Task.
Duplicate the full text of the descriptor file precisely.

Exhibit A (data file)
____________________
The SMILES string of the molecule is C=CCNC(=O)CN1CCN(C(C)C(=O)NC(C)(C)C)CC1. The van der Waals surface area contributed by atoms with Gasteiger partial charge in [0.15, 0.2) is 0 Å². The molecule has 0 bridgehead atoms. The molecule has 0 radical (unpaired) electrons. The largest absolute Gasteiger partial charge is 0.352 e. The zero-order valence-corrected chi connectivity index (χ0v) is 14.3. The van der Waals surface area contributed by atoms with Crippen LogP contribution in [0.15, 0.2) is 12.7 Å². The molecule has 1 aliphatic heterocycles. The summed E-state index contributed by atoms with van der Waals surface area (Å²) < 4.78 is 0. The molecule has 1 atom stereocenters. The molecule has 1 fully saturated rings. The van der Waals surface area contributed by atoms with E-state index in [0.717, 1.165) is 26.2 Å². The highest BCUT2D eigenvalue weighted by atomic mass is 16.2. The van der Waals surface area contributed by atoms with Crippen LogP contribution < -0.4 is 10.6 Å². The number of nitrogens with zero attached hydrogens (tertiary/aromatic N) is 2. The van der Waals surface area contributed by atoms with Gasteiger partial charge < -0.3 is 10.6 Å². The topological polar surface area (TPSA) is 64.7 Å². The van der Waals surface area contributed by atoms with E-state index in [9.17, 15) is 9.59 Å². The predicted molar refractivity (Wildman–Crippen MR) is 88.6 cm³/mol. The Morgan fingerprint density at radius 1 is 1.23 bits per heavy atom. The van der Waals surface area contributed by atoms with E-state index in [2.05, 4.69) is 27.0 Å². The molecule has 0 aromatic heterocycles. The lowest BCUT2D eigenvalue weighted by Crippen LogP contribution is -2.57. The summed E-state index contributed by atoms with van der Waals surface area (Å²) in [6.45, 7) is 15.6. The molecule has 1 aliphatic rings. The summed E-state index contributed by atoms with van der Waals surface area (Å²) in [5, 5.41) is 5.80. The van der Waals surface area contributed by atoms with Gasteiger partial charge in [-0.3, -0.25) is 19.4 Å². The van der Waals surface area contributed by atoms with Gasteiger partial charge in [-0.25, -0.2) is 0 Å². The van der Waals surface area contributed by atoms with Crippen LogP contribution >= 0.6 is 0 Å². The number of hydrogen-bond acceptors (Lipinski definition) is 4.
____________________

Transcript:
The SMILES string of the molecule is C=CCNC(=O)CN1CCN(C(C)C(=O)NC(C)(C)C)CC1. The van der Waals surface area contributed by atoms with Gasteiger partial charge in [0.15, 0.2) is 0 Å². The molecule has 0 bridgehead atoms. The molecule has 0 radical (unpaired) electrons. The largest absolute Gasteiger partial charge is 0.352 e. The zero-order valence-corrected chi connectivity index (χ0v) is 14.3. The van der Waals surface area contributed by atoms with Crippen LogP contribution in [0.15, 0.2) is 12.7 Å². The molecule has 1 aliphatic heterocycles. The summed E-state index contributed by atoms with van der Waals surface area (Å²) < 4.78 is 0. The molecule has 1 atom stereocenters. The molecule has 1 fully saturated rings. The van der Waals surface area contributed by atoms with E-state index in [0.717, 1.165) is 26.2 Å². The highest BCUT2D eigenvalue weighted by atomic mass is 16.2. The van der Waals surface area contributed by atoms with Crippen LogP contribution < -0.4 is 10.6 Å². The number of nitrogens with zero attached hydrogens (tertiary/aromatic N) is 2. The van der Waals surface area contributed by atoms with Gasteiger partial charge < -0.3 is 10.6 Å². The topological polar surface area (TPSA) is 64.7 Å². The van der Waals surface area contributed by atoms with E-state index in [9.17, 15) is 9.59 Å². The predicted molar refractivity (Wildman–Crippen MR) is 88.6 cm³/mol. The Morgan fingerprint density at radius 1 is 1.23 bits per heavy atom. The van der Waals surface area contributed by atoms with E-state index in [2.05, 4.69) is 27.0 Å². The molecule has 0 aromatic heterocycles. The lowest BCUT2D eigenvalue weighted by Crippen LogP contribution is -2.57. The summed E-state index contributed by atoms with van der Waals surface area (Å²) in [6.45, 7) is 15.6. The molecule has 1 aliphatic rings. The summed E-state index contributed by atoms with van der Waals surface area (Å²) in [5, 5.41) is 5.80. The van der Waals surface area contributed by atoms with Gasteiger partial charge in [-0.3, -0.25) is 19.4 Å². The van der Waals surface area contributed by atoms with Gasteiger partial charge in [-0.25, -0.2) is 0 Å². The van der Waals surface area contributed by atoms with Crippen LogP contribution >= 0.6 is 0 Å². The number of hydrogen-bond acceptors (Lipinski definition) is 4.